Like the two Phoenix birds that adorn its logo, the Palace Hotel rose from the ashes. Quite literally.
Upon its opening in 1875, it was the largest hotel in the world. Seven floors, 880 rooms, and bay windows to allow the most light from the famous San Francisco fog.
Keep in mind that only twenty-seven years prior in 1848, San Francisco had a mere 550 people living in the city. It became a boom town in the midst of the Gilded Age of America. Late in 1848, gold was discovered in the American River, north of Sacramento. “Forty-niners,” as they came to be known, flocked to the west in what became one of the largest peacetime mass migrations ever recorded. The rest was inevitable. By the end of 1949, San Francisco had grown to nearly 20,000.
And, although the hotel was smartly designed to withstand major fires and earthquakes, a rather unfortunate series of events led to San Francisco’s historic fires after a 8.3 richter scale earthquake of 1906. Those fires lasted for 3 days. It’s tragic to think the first Palace Hotel has largely unscathed by the earthquake itself, and instead was left a shell because it eventually ran out of water in its water tanks.
When the earthquake hit, story has it that people fled while their breakfasts were still cooking on wood-burning stoves (not to mention candles and gas lanterns being overturned as well). Ruptured city gas lines combined with smaller fires to create one gigantic blaze. Water lines ruptured. It was devastating to the city. The city tapped into the hotel’s water source, and by the time the fires traveled down Market Street, the hotel was out of water and out of options.
The decision was made to rebuild the Palace Hotel from the ground up. The second (and present day) Palace Hotel was completed in 1909. It is nine stories high with 550 rooms, however it shares the same footprint as the original, about 2 acres.
There is so much history in this place that it’s impossible to share it all here. And, you’re not really here for just a history lesson, right? If and when you stay, check out Landmark 18 in the hotel. It’s a really lovely mini-museum with loads of artifacts, images, and information.
Also, pick up this book. Much of the information here was sourced from it.
As good fortune would have it, I discovered the Palace Hotel by gazing at it from… well, another hotel. That hotel had given me a gorgeous view of downtown San Francisco. It’d been years since I’d visited, and my love for the city re-sparked. And there in the heart of this view was a stout and strong stone facade with the giant sign a-top it: THE PALACE.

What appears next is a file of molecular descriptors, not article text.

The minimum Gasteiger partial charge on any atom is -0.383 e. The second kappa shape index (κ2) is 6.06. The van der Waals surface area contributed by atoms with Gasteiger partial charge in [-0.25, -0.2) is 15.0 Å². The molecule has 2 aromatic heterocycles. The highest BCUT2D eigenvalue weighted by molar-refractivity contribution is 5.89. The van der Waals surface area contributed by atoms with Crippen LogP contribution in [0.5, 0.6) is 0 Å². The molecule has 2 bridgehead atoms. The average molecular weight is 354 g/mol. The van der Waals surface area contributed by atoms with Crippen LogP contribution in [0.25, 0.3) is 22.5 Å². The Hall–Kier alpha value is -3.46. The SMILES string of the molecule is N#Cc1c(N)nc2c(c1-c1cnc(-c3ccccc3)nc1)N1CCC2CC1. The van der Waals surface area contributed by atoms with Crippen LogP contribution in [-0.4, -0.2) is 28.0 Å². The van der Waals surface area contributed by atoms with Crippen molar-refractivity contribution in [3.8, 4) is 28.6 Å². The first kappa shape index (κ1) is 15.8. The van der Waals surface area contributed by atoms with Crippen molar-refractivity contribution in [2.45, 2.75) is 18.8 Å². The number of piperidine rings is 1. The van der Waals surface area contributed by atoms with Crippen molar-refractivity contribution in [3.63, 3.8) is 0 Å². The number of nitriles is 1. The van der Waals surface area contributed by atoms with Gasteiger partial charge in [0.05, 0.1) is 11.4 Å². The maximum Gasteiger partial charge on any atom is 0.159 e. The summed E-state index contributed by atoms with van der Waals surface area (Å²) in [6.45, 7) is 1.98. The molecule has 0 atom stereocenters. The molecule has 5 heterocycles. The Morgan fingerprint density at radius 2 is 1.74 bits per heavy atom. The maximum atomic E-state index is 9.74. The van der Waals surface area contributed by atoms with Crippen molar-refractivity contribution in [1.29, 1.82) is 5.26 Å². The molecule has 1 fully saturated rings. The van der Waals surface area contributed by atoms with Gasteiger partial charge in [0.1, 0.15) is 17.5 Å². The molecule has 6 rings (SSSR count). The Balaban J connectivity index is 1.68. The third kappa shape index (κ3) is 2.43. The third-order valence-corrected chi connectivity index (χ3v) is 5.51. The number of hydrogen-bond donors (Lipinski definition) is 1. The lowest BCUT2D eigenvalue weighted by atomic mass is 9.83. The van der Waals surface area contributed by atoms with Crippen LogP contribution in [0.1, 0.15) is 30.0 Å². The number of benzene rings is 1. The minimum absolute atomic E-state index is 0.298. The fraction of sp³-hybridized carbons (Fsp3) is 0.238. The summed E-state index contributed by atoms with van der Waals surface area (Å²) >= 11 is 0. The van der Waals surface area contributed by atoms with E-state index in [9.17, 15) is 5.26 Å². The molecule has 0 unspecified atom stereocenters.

Two months later, we arrived for a 2-night stay in partnership with the Palace Hotel and The Luxury Collection (Marriott Bonvoy).
Immediately we’re greeted by friendly valet doormen and a jovial front desk employee. The luxury hotel was closed during the Pandemic up until 2021. Instead of a hasty reopening, the hotel opted to take its time reopening. Instead of feeling lockdown-neglected, the hotel feels refreshed and incredibly safe. While its once bustling crowds are still slowly returning, we personally enjoyed the quieter atmosphere, as we stayed in January 2022, during the most recent Omicron variant. Vaccination proof was required to dine at The Garden Court, and plenty of social distancing and cleaning precautions were in full force. I highly recommend staying here if you’re just now feeling ready to dip your toes back into hotel life.
The shining glory of the Palace Hotel is The Garden Court. It’s the reason I was convinced I had to stay there. The huge glass ceiling was originally designed for sister hotel the US Grant in San Diego, but was shipped to San Francisco for the rebuild of the second Palace Hotel. It’s made appearances in several films, including The Game. Many of the employees that work there today worked there at the time of filming, and they’ll tell you the stories if you ask. They’re still excited by it today.
The Palace Hotel is one of the best maintained hotels we’ve stayed in. Most recently renovated in 2015, everything looks brand new. The hallways and elevators are immaculate. It looks like it was renovated last week.
Our first stop is our room: a seventh floor beauty overlooking Market Street. It’s the Palace Suite: complete with a huge living and dining room, a chess board, a walk in closet, and a king size bedroom with ensuite bathroom.